No points should be awarded to any 2-year-old race other than the Breeders’ Cup Juvenile, which should be a win and you’re in. Fat chance of this happening, since three of the eight juvenile stakes in North America that carry points are run at Churchill Downs or its new best friend Keeneland.

One of the races that would be de-valued under this proposal is the Springboard Mile at Remington Park, which counts for the same points as the Champagne, Breeders’ Futurity and Los Alamitos Futurity.

Races between Jan. 1 and Feb. 15 should have value well beyond what they do now, no less than 50 percent of stakes in late February and early March. Right now they are worth only 20 percent,

It is not a contradiction to maintain that the final round of preps in late March and early April should count for substantially more than races that amount to the preps for them (Gotham/Wood; Fountain of Youth/Florida Derby; Rebel/Arkansas Derby, etc.). Every plausible Derby hopeful runs in one of them. So it is more their timing in relation to the Derby than its place on the calendar that makes them special.

Challenge to Pegasus

Frank Stronach went into his own pocket this year for an additional $4 million to solidify the Pegasus as the world’s richest race, which it already was at $12 million. The sheiks in Dubai had threatened to jack up the $10 million World Cup to surpass the Pegasus but, at least for the time being, have opted against it.

Now Saudi Arabia is apparently on the verge of joining this hooves race. Stories this week out of the desert kingdom report a $17 million stakes, the King Abdulaziz, is being considered for the end of February in Riyadh as part of a $29 million program of eight to 10 stakes.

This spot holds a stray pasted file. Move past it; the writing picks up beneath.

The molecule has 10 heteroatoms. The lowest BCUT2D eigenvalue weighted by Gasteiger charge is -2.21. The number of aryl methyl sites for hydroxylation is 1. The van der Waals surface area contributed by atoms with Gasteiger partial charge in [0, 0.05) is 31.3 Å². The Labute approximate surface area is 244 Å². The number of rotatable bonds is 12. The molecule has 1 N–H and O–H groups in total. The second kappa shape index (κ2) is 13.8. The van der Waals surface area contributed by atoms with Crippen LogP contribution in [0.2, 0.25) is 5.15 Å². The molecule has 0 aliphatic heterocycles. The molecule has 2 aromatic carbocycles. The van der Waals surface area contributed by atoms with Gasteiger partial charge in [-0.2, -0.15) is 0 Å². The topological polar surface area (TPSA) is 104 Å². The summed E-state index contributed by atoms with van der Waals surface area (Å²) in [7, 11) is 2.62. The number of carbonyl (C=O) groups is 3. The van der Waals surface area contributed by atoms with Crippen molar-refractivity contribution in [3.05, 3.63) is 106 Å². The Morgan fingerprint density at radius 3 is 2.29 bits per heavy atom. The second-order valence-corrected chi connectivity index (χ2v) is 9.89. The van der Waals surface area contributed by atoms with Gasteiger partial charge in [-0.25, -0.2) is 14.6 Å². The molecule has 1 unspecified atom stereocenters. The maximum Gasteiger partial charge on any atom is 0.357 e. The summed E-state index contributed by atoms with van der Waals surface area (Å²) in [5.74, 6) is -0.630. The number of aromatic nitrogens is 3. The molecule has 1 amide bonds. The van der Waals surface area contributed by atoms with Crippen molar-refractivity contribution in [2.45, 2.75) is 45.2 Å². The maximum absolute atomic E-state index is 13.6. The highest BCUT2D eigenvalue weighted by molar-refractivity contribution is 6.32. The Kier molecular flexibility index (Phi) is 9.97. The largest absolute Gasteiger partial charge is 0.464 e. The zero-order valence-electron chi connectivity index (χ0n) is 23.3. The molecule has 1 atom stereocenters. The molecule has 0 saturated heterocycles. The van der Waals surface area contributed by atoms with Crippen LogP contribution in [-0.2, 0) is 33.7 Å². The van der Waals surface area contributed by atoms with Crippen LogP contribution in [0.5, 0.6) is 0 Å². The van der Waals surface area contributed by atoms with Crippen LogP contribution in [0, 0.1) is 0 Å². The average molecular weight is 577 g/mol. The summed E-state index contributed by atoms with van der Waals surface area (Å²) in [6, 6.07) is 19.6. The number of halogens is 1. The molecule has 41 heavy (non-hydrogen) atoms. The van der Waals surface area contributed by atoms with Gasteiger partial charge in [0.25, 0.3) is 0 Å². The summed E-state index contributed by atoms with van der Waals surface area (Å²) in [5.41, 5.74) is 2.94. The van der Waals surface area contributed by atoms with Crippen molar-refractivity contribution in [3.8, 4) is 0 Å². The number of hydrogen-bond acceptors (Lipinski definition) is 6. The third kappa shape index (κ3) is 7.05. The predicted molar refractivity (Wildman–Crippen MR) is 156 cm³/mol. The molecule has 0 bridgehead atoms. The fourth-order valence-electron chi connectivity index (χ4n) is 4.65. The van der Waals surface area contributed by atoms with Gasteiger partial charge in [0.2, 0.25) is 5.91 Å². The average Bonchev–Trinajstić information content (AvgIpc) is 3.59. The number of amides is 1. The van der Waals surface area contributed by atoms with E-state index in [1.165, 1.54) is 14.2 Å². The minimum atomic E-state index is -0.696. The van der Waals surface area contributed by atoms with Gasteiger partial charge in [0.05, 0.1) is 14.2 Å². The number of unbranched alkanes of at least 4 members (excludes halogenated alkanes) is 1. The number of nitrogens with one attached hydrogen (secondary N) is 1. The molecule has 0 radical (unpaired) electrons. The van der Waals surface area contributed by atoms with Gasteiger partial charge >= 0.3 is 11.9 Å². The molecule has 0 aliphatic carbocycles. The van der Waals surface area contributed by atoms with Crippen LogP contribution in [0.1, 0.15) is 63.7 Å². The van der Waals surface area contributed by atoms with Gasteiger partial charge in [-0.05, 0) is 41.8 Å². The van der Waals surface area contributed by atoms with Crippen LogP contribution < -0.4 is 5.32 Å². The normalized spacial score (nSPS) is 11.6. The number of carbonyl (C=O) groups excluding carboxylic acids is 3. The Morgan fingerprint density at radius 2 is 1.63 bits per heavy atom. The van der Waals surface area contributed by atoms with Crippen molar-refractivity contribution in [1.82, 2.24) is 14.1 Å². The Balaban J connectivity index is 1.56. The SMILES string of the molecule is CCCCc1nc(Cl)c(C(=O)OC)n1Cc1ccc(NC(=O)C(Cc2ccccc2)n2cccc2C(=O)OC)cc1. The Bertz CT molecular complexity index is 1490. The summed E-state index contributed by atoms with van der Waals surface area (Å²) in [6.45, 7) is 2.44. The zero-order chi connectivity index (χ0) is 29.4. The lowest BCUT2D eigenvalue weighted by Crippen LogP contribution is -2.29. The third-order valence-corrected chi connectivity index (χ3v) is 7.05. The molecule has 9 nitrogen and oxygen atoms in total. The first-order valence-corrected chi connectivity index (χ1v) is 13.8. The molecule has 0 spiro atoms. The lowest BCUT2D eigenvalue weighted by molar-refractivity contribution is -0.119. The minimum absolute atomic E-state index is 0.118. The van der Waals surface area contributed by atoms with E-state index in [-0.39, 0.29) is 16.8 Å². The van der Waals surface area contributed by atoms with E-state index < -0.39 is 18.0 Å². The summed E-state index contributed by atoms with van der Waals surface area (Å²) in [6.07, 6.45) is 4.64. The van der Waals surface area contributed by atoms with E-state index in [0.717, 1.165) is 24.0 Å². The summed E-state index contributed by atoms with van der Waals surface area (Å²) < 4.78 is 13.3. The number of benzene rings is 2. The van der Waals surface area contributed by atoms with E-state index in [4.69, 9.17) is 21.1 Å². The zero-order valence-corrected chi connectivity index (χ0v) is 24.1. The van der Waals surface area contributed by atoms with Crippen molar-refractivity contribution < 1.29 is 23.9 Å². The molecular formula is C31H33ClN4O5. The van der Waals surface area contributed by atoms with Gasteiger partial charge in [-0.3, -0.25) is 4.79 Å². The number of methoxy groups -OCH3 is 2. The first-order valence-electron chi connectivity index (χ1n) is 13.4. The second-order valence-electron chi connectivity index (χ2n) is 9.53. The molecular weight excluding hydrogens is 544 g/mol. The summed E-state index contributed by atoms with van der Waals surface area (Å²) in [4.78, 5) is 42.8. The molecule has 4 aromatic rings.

Given contemporary training techniques, this date would virtually rule out horses running in both the Pegasus, the last Saturday in January, and the Saudi Arabian race.

It also would be a blow to Stronach’s ego. This might not be a bad thing. Relinquishing the world’s richest race status could result in a sensible restructuring of the Pegasus funding. A story this week in Thoroughbred Racing Commentary by Bob Ehalt indicates horsemen’s resistance to basically funding the race with $1 million buy-ins has reached the tipping point.

An $8 million purse, with $5 million to the winner, could be underwritten with a $100,000 nominating fee in the fall, when owners have an idea of whether they have legitimate contenders, and another $250,000 to start. This could generate $4 million or more. Add Stronach’s $4 million, which would be covered by the betting handle--in excess of $40 million this year--and the nut is covered.

The first two runnings of the Pegasus with a $7 million top prize lured the reigning Horse of the Year to run one more time before retirement. It’s hard to believe a $5 million first prize wouldn’t have the same drawing power.



Written by Tom Jicha